“The main liquid apogee motor (LAM) was test fired at 2.30 p.m. for nearly four seconds and we got a confirmation of its success 12.5 minutes later,” Indian Space Research Organisation (ISRO) scientific secretary V. Koteshwara Rao said here.
About 500 gm of the liquid fuel was used for test firing the engine.
India also became the first Asian country to enter the Martian sphere of influence after the spacecraft swung into the gravitational pull of the red planet at 9 a.m. Monday.
“Our navigators’ calculation shows that our Mars Orbiter Mission (MOM) has entered the gravitational sphere of influence of Mars around 9 a.m. today (Monday),” the space agency said on the mission’s progress in its Facebook updates.
“We have also successfully conducted the fourth course (trajectory) correction of the spacecraft to ensure its smooth insertion into the Martian orbit Wednesday at 7.30 a.m. from sun orbit using the LAM,” Rao said from the mission’s control centre at the space agency’s telemetry, tracking and command network (Istrac), 20 km from this tech hub.
The orbit insertion will take place when the spacecraft will be 423 km from the Martian surface and 215 million km away (radio distance) from the earth.
“The spacecraft’s velocity (speed) has been reduced to 2.14 metres per second from 22.2 km per second to ensure the Orbiter does not escape the Mars’ sphere of influence and facilitate its transition into the Martian orbit,” Rao pointed out.
India will be the first country in the world to insert a spacecraft into the Martian orbit in a maiden attempt, if the operation succeeds Sep 24.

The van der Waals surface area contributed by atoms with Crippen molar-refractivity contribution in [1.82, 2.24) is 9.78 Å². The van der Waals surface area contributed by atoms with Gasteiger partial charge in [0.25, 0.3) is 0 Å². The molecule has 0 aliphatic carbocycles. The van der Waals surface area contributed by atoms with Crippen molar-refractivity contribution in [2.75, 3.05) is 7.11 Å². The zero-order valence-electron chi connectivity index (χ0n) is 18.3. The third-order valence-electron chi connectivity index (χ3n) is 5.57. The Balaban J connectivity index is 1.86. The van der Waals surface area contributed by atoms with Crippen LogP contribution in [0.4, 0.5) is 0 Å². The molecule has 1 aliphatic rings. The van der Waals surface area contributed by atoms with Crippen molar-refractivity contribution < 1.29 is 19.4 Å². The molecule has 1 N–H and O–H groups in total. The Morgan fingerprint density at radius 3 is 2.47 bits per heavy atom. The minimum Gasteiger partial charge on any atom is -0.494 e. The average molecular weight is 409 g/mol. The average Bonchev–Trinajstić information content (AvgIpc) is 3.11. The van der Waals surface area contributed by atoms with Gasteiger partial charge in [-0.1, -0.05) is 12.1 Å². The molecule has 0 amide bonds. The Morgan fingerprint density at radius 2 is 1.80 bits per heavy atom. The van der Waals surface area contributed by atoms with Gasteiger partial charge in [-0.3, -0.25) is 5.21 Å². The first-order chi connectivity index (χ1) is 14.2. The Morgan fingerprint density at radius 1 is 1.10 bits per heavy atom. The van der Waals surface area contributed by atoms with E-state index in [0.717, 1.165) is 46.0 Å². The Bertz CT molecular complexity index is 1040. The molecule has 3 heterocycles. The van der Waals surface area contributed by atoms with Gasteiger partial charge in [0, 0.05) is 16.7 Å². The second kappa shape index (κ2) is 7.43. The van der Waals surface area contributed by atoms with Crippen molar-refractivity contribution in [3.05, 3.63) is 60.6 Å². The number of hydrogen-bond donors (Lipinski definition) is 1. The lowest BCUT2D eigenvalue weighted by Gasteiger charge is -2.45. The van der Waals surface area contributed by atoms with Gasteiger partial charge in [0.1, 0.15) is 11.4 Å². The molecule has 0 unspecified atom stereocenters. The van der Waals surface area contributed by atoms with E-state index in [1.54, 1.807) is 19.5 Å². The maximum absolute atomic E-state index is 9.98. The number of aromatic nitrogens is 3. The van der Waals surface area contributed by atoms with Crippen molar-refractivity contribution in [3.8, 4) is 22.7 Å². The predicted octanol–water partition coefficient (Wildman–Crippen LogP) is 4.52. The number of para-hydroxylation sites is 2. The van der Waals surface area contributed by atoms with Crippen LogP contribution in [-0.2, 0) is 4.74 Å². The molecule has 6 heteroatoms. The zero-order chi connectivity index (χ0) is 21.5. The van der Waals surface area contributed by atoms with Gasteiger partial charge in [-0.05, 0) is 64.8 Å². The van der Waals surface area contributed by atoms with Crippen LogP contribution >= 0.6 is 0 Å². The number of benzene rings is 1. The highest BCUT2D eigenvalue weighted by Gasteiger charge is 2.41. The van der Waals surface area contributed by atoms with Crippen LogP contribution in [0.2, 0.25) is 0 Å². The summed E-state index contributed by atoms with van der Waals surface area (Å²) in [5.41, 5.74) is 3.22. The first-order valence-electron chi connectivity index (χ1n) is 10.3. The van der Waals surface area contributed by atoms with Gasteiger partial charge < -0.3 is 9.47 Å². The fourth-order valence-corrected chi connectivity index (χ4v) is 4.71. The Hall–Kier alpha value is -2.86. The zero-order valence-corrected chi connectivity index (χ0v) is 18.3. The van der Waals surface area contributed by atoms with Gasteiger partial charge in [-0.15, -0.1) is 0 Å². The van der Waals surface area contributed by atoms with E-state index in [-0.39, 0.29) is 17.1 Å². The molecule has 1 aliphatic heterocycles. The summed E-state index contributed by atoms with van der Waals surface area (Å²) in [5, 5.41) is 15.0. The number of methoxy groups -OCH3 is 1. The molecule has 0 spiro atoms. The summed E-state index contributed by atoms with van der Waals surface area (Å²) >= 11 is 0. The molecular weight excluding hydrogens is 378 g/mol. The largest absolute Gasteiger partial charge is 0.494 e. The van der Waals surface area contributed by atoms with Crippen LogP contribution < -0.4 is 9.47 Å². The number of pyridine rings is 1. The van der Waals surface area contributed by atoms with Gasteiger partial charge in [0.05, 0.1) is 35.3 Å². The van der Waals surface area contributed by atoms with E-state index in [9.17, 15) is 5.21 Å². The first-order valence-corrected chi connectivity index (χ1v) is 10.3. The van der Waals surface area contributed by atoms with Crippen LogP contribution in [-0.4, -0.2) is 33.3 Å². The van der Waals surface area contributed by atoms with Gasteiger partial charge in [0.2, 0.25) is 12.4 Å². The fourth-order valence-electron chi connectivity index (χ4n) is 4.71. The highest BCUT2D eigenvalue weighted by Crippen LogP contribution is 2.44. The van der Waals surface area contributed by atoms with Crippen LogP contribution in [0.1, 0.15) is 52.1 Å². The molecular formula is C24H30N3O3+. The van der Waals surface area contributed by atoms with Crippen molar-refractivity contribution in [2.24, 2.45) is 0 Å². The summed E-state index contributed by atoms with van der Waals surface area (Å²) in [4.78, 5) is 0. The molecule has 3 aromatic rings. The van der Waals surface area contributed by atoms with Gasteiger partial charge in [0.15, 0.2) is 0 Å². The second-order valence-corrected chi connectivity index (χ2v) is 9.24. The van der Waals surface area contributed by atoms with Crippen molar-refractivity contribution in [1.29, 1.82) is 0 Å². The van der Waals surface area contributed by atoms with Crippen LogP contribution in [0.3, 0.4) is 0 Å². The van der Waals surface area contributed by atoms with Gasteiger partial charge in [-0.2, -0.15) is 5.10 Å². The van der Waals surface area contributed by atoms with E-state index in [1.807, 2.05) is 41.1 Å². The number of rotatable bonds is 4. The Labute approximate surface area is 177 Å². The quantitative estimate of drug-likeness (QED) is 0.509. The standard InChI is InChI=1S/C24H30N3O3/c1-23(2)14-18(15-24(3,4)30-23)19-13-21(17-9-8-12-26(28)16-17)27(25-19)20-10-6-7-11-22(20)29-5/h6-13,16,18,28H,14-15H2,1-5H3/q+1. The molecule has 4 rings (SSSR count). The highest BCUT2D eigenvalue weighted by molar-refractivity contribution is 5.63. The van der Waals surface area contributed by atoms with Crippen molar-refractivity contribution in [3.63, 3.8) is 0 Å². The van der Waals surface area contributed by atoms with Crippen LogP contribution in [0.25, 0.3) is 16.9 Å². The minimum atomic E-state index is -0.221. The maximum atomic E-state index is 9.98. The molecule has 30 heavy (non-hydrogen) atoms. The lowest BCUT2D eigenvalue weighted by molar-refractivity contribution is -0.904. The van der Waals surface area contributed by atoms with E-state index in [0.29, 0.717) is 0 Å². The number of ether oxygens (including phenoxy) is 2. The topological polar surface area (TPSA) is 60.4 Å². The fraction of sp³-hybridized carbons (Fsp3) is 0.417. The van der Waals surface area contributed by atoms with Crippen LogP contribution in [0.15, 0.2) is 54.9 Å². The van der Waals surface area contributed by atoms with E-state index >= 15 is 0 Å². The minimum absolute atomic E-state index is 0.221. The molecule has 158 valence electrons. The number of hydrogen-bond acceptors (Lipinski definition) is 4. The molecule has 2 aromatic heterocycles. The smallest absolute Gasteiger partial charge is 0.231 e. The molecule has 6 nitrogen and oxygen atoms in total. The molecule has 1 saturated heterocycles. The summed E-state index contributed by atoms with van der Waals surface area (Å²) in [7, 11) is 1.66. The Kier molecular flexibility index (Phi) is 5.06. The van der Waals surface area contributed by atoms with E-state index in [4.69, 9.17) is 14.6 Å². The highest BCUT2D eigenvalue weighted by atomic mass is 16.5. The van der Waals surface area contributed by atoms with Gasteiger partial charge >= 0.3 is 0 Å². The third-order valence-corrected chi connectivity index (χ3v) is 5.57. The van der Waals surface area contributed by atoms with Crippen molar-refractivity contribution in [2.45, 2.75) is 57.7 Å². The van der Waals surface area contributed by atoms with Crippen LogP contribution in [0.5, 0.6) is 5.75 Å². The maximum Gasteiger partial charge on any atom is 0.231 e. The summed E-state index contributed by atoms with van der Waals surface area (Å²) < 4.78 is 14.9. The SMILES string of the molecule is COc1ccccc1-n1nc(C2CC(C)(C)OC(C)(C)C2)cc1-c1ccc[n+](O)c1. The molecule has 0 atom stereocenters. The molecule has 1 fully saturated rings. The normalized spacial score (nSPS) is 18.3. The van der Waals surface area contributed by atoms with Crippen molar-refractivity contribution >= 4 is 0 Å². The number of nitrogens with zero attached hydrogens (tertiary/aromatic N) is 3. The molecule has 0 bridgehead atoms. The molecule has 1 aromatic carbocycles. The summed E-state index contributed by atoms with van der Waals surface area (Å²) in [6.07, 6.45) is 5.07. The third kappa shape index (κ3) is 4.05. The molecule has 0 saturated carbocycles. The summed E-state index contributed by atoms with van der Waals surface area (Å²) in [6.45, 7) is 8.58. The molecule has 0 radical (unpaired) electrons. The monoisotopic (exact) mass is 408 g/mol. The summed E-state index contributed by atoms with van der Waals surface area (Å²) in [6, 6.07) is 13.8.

Prime Minister Narendra Modi is scheduled to witness the historic occasion from the mission control centre here.
The 475-kg (dry mass) Orbiter spacecraft with five scientific experiments onboard will explore the fourth planet away from the Sun.
The Rs.450-crore ($70 million) ambitious Mars Orbiter Mission (MOM) was launched Nov 5, 2013, on board a polar rocket from spaceport Sriharikota off Bay of Bengal, about 80 km northeast of Chennai.
The state-run ISRO will be the fourth space agency after National Aeronautics and Space Administration (NASA) of the US, Russian Federal Space Agency (RFSA), and the European Space Agency to have undertaken Mission to Mars.
As the second smallest celestial body in the solar system, Mars is also known as red planet due to the presence of iron oxide in abundance, giving it a reddish appearance.
Though both the Earth and Mars have equal period of revolution around their axis, Mars takes slightly more – 24 hours and 37 minutes – to complete a revolution. The Earth takes 365 days to orbit sun while Mars takes 687 days to move around sun.
“Mars sways human imagination like no other planet in the solar system because its conditions are believed to be hospitable as it is similar to the Earth in many ways,” ISRO chairman K. Radhakrishnan told IANS in an interview recently.
Mars mission is a major step forward in our space programme and a turning point for us, as India will foray into the vast inter-planetary space for the first time with an indigenous spacecraft to demonstrate our technological capabilities,” Radhakrishnan asserted.
Co-incidentally, America’s spacecraft Maven (Mars Atmosphere and Volatile Evolution) of the National Aeronautics and Space Administration (NASA) also entered the Martial orbit in early hours of Monday after a 10-month 442-million mile journey from the Earth to explore the red planet’s upper atmosphere, its history and climate for human expeditions in future.